In a work, by the celebrated Fielding, called "Crimes and Offences," written in 1749, occurs the following notice of St. Giles's in his time:-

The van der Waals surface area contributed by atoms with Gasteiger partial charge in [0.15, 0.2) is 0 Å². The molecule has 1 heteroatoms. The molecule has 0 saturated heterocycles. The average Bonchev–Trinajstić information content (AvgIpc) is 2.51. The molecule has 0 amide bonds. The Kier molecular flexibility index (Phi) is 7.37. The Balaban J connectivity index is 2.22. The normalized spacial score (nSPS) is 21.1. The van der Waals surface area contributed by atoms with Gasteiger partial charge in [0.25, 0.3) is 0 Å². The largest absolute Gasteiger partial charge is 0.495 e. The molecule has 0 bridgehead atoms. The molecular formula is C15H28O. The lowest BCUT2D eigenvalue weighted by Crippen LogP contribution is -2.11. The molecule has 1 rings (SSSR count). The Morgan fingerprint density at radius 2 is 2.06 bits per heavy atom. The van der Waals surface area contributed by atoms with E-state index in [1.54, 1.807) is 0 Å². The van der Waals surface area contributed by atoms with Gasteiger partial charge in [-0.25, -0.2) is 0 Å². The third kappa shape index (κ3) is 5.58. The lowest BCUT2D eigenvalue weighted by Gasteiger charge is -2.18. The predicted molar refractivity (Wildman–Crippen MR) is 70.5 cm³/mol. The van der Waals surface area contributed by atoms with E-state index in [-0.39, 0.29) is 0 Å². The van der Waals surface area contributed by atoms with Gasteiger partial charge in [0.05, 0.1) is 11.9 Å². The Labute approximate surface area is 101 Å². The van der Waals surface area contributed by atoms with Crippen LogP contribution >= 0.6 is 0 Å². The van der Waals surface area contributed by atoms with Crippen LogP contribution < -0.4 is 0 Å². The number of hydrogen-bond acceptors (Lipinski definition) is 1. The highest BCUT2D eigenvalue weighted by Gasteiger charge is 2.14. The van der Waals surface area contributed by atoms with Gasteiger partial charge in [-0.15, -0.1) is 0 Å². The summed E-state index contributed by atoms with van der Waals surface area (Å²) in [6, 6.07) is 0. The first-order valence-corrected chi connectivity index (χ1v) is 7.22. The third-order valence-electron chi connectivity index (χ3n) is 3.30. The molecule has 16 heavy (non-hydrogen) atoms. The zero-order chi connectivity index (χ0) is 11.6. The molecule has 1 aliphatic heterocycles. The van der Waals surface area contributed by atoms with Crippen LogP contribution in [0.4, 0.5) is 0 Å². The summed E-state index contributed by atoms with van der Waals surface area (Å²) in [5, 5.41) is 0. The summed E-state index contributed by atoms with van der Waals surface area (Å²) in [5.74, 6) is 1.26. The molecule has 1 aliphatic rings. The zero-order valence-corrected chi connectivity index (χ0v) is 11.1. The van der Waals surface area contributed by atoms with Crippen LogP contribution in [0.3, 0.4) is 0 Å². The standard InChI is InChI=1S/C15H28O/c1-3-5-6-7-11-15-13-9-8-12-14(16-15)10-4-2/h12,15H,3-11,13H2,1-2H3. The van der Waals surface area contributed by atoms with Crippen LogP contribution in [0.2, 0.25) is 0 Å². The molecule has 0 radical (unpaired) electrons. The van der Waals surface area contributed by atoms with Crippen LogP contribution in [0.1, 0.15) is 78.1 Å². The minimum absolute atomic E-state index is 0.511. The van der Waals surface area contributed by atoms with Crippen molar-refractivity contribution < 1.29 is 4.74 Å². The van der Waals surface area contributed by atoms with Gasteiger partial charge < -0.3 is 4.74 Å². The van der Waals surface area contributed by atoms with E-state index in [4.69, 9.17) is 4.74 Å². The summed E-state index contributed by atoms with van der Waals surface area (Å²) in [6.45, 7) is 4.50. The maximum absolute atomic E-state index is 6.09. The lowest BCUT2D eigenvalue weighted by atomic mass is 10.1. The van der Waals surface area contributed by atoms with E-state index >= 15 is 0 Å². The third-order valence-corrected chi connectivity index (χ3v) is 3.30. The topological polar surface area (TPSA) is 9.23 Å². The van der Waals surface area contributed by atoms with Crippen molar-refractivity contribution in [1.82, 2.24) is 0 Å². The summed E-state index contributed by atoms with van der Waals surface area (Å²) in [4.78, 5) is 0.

"Thus in the parish of St. Giles's there are a great number of houses set apart for the reception of idle rogues and vagabonds who have their lodging there for two-pence a night; and in the above parish, and St. George's, Bloomsbury, one woman alone occupies [-25-] seven of these houses, all properly accommodated with miserable beds, from the cellar to the garret, for such twopenny lodgers; in these beds, several of which are in the same room, men and women, Often strangers to each other, lie promiscuously, the price of a double bed being no more than three-pence as an encouragement to them to lie together: gin is sold to them a penny a quartern: in the execution of search warrants, Mr. Welch rarely finds less than twenty of them open at a time. In one of these houses, and that not a large one, he hath numbered fifty-eight persons of both sexes, the stench of whom was so intolerable that it compelled him, in a short time, to quit the place; nay, I can add what I myself saw in the parish of Shoreditch, where two little houses were emptied of near seventy men and women."